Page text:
Before filming I Don't Hurt Anymore (1954), she took a break & changed gowns, but Paul William's sextet got back in identical positions as if no time had passed.
This number got spliced into Showtime at the Apollo: Rhythm in Harlem (1955), an episode that also featured Herb Jeffreys (When I Write My Song, 1950), Lionell Hampton (Cobb's Idea, (1951), Larry Darnell (Be Good to Me, 1954), Ruth Brown (Oh What a Dream, 1954), & the Clovers (Da De Day, 1954). Plus there is spliced in Bill Bailey tapdancing, & Willie Bryant posing as master of ceremonies tying it altogether as a one-evening's faux live concer.
This time for Dinah there are two saxophones in the background (Paul Williams on baritone sax) playing quietly; they & the entire sextet is subdued. So for a third time hear mainly Dinah's voice.
Although this was filmed the same day as the others, Dinah's even prettier by gum, & I think it's that sweet sextet & the jump-blues arrangement that's making her sparkle with joyousness.
This Ella Fitzgerald or Sarah Vaughn style of jazz singings isn't often my fave even when it's great, but Dinah is beyond great, perhaps the best that ever was for this beside-the-piano swing-jazz vocal art. She's still powerfully in her prime for these telescriptions, though she'd soon be making herself very sick from drug abuse.
Dinah changes gowns again for My Lean Baby (1954), her fourth & final telescriptions. Though these films are b/w, I somehow imagine this shimmering dress as emerald.
The musicians in the Paul Williams sextet are also in different suits, but it's not likely it's even so much as a day later. The oddest thing is the orchestra's bandstand seats have been swapped for bigger ones with "PW" emblazoned on the front, as though it belatedly dawned on someone that the band deserved a visual identifier.
Paul "Hucklebuck" Williams had had a big hit in 1949 with his recording of "The Hucklebuck." He plays baritone saxophone & leads his band, & led the houseband for Atlantic Records. He retired by the '60s, but in the '80s was back & made two new albums.
He was awfully talented, & his band is one of the reasons the faked "concerts" work. He not only provides some continuity for what might otherwise seem a hodgepodge of featurettes, but he backs some of the best singers without once getting it wrong.
For Dinah his orchestra is not hugely in evidence on the soundtrack but I do not believe this is the fault of Studio miking everyone correctly. When his guys needed to be loud, they were. The softness and/or minimalism of the instrumentation for her telescriptions was an artistic judgement call that works, rendering these among the purest recordings of her voice.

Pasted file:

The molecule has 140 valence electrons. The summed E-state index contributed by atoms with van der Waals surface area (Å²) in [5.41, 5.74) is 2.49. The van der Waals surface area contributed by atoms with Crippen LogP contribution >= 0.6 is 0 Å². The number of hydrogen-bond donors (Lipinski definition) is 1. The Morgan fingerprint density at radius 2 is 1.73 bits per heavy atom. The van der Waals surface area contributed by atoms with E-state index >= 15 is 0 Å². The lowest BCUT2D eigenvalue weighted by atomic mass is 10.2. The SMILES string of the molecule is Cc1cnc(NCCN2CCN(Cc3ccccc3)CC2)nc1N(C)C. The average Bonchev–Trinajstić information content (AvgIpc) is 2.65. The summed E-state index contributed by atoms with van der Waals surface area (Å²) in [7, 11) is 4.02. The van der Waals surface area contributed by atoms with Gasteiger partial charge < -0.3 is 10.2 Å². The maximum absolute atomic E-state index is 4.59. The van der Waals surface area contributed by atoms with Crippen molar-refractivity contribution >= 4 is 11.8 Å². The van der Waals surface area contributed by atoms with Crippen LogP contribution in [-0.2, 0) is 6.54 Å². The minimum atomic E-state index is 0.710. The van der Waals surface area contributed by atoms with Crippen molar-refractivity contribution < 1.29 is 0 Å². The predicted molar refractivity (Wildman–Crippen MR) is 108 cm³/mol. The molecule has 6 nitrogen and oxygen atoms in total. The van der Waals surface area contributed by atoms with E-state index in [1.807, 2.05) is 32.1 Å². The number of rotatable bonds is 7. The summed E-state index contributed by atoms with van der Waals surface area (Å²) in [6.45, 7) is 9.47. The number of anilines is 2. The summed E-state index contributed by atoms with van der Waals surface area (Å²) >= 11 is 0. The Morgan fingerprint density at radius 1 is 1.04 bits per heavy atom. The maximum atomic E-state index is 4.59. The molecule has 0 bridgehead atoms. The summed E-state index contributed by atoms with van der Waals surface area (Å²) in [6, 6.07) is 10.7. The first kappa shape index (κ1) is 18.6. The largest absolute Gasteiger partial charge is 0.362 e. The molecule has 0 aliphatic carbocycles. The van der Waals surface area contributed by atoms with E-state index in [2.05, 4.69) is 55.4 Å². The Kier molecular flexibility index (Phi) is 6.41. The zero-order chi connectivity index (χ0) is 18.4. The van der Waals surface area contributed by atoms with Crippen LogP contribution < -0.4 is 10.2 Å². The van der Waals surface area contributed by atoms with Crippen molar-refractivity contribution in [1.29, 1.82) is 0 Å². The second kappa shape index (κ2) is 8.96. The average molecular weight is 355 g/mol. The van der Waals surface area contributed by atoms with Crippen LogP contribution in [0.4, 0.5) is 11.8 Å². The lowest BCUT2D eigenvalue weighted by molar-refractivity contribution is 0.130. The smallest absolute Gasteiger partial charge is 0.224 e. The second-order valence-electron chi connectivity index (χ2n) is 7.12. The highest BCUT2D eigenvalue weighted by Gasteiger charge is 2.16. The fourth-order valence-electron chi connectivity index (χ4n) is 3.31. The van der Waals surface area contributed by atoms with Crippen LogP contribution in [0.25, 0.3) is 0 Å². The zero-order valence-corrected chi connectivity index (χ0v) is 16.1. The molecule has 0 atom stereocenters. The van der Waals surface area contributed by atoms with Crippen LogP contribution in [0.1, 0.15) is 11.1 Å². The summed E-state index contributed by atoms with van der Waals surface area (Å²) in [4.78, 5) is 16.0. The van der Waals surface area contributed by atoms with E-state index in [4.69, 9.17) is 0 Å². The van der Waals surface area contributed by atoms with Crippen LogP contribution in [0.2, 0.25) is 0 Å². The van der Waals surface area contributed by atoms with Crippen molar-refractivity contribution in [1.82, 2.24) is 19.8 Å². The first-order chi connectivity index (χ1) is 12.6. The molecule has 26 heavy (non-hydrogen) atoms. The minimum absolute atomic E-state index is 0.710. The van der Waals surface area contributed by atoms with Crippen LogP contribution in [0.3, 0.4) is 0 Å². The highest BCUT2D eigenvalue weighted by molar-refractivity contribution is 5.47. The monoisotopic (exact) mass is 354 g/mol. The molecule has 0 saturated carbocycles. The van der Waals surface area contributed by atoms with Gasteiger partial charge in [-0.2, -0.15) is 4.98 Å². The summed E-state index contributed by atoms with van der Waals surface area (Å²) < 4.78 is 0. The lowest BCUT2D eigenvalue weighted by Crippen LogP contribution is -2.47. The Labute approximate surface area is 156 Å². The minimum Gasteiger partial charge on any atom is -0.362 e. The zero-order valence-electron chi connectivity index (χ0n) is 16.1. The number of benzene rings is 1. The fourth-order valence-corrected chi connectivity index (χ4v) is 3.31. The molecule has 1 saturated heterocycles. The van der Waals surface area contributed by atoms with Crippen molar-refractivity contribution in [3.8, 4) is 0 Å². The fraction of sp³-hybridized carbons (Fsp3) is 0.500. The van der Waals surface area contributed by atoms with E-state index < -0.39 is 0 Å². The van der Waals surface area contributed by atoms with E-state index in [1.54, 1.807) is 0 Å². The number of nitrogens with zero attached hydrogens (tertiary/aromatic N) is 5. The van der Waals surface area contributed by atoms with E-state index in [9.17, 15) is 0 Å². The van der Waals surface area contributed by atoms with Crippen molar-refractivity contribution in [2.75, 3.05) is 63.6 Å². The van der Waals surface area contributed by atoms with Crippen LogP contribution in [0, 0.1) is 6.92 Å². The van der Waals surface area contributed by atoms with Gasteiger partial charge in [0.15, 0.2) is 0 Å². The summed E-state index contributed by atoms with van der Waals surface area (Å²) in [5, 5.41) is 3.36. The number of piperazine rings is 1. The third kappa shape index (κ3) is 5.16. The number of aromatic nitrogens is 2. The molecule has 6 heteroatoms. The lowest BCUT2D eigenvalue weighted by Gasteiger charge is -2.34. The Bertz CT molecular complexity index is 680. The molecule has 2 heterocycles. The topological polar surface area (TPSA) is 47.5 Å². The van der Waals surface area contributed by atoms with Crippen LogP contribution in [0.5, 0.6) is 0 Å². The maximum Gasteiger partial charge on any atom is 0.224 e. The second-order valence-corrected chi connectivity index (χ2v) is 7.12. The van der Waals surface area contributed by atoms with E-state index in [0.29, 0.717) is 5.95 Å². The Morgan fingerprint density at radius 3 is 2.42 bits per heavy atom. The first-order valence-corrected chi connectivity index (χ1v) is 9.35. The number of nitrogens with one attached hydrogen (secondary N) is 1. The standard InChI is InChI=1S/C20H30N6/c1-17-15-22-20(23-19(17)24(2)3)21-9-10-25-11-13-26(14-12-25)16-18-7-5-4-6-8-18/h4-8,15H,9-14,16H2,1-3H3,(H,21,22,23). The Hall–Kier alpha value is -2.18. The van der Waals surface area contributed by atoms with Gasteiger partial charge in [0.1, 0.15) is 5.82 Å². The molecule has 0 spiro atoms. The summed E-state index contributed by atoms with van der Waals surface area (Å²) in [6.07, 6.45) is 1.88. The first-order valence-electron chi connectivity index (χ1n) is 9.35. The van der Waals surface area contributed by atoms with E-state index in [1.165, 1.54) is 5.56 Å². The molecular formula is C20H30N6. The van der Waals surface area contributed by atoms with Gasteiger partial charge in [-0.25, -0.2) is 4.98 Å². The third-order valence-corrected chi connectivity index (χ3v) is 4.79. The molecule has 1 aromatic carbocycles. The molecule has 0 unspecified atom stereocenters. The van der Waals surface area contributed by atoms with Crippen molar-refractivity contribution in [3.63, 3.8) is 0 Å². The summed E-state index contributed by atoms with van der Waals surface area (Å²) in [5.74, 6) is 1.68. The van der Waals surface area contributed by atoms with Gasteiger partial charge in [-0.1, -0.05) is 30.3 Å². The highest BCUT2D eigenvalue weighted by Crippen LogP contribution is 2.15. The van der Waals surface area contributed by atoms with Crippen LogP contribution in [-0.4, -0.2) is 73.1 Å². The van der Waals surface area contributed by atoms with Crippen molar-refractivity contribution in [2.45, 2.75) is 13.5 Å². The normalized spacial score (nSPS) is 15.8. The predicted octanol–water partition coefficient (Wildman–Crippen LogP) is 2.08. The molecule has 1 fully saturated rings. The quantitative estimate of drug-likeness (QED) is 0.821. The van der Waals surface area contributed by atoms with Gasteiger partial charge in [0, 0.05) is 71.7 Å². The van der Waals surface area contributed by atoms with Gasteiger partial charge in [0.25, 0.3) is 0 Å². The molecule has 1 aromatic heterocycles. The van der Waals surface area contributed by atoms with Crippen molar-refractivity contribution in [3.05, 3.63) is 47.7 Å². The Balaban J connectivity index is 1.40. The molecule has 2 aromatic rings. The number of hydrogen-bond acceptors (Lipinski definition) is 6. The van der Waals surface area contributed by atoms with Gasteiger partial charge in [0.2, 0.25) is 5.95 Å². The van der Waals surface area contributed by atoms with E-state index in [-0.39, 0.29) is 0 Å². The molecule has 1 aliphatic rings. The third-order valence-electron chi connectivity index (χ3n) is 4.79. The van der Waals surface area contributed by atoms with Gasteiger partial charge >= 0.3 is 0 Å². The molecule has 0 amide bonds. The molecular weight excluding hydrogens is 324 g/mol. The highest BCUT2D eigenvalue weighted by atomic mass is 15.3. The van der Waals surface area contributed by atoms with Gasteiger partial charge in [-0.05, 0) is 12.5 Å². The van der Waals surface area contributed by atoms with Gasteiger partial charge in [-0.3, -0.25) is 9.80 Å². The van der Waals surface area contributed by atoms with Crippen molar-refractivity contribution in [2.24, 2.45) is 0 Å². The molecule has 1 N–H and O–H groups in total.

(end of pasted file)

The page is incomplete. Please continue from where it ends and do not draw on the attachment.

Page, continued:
So for My Lean Baby as for all the Studio telescriptions the arrangement is minimalist to highlight her voice. This is jump-jazz, however, rather than pure swing, & jump-jazz can always do with a good Louis Jordan style sax or something eqivalent.
So it kind of smarts that you can see instruments in the background not being used. Only the drum, bass, & piano are heard, & even they're subdued. Luckily, though it's over halfway through the number, Paul's sax eventually joins in, however quietly with no instrumental solos.
Given that Dinah's a large woman, it's all the more fun to hear her singing of her man as: "He's slender but tender/ Makes my heart surrender/ And every night when I hold him tight/ Feels so nice my arms can go around twice/ He's so slim, a broomstick's wider compared to him/ But when he kisses me, then I know/ I love him so, I'll never never ever let him go."
She knows the song is sexy & comical & she has humor in her eyes, but also a profound dignity to her happiness, no outright mugging or merely comedic, because where Dinah's concerned, the voice is all she needs to keep an audience riveted. (And I do sometimes think it's too bad great performers like Satchmo felt it so essential to mug at the audience.)
From Dinah's lips, My Lean Baby is just a good song despite the jokiness of the lyrics, which is something that can be said of a lot of high-end jump-jazz, it knew how to laugh but it didn't stop having a great sound. It was spliced into the televised Showtime at the Apollo: Downbeat Revue (1955) together with Snader & Studio telescriptions by Count Basie, The Clovers, Amos Milburn, Nat King Cole, & the dancing Three Businessmen of Rhythm.
All four of these telescriptions can be seen together on Swing Era: Dinah Washington (2004) which also gets listed as Dinah Washington & Friends; or, Dinah Washington: Swing Era.
As these would not be near enough to justify a CD, there are many other women vocalists represented, a mix of telescriptions (Martha Davis, & Ruth Brown, & others) such as were used in the faux-Apollo concert series, & earlier soundies (Dorothy Dandridge, Vanita Smythe, June Richmond, Mabel Lee).
These sorts of short-short films get recycled in numerous compilations, besides being "quoted" in jazz documentaries. I've made no attempt to track them all, but they include a six-volume series The Archive (2006) which has Dinah in the third volume; & The Ladies Sing the Blues (1988).
Only a Moment Ago, I Don't Hurt Anymore & My Lean Baby can additionally be found on the dvd Jazz Voice: Ladies Sing Jazz Volume I (2006), together with performances by Nina Simone & Billie Holiday.
Two additional items by Dinah are included in this latter compilation, clips from unidentified television appearances, probably from 1958. These are "Send Me to the Electric Chair" which she recorded on her tribute album to Bessie Smith in 1958, & "Lover Come Back To Me" which she had recorded on her 1954 album Dinah Jams.
copyright © by Paghat the Ratgirl